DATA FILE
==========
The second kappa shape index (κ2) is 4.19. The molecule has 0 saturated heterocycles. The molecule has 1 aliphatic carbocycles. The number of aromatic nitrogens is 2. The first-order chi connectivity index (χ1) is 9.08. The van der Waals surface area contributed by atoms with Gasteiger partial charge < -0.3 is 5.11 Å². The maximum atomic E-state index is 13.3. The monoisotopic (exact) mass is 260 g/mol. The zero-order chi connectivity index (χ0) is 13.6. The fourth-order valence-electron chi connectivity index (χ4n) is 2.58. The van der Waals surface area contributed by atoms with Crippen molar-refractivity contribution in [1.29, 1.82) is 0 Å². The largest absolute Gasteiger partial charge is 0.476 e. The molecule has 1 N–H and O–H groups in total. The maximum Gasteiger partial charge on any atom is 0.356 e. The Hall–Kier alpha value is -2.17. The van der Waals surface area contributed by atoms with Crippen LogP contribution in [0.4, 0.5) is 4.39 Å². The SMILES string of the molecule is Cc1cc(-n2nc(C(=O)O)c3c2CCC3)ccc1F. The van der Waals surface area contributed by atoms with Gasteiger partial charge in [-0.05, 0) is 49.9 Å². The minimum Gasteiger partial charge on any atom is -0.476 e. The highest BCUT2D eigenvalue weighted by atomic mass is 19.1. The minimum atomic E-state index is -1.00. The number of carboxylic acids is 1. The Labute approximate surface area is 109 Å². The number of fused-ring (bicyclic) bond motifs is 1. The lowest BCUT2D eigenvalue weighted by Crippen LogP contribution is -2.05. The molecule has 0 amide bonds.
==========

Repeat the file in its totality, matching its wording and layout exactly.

The second kappa shape index (κ2) is 4.19. The molecule has 0 saturated heterocycles. The molecule has 1 aliphatic carbocycles. The number of aromatic nitrogens is 2. The first-order chi connectivity index (χ1) is 9.08. The van der Waals surface area contributed by atoms with Gasteiger partial charge < -0.3 is 5.11 Å². The maximum atomic E-state index is 13.3. The monoisotopic (exact) mass is 260 g/mol. The zero-order chi connectivity index (χ0) is 13.6. The fourth-order valence-electron chi connectivity index (χ4n) is 2.58. The van der Waals surface area contributed by atoms with Crippen molar-refractivity contribution in [1.29, 1.82) is 0 Å². The largest absolute Gasteiger partial charge is 0.476 e. The molecule has 1 N–H and O–H groups in total. The maximum Gasteiger partial charge on any atom is 0.356 e. The Hall–Kier alpha value is -2.17. The van der Waals surface area contributed by atoms with Crippen LogP contribution in [0.4, 0.5) is 4.39 Å². The SMILES string of the molecule is Cc1cc(-n2nc(C(=O)O)c3c2CCC3)ccc1F. The van der Waals surface area contributed by atoms with Gasteiger partial charge in [-0.05, 0) is 49.9 Å². The minimum Gasteiger partial charge on any atom is -0.476 e. The highest BCUT2D eigenvalue weighted by atomic mass is 19.1. The minimum atomic E-state index is -1.00. The number of carboxylic acids is 1. The Labute approximate surface area is 109 Å². The number of fused-ring (bicyclic) bond motifs is 1. The lowest BCUT2D eigenvalue weighted by Crippen LogP contribution is -2.05. The molecule has 0 amide bonds.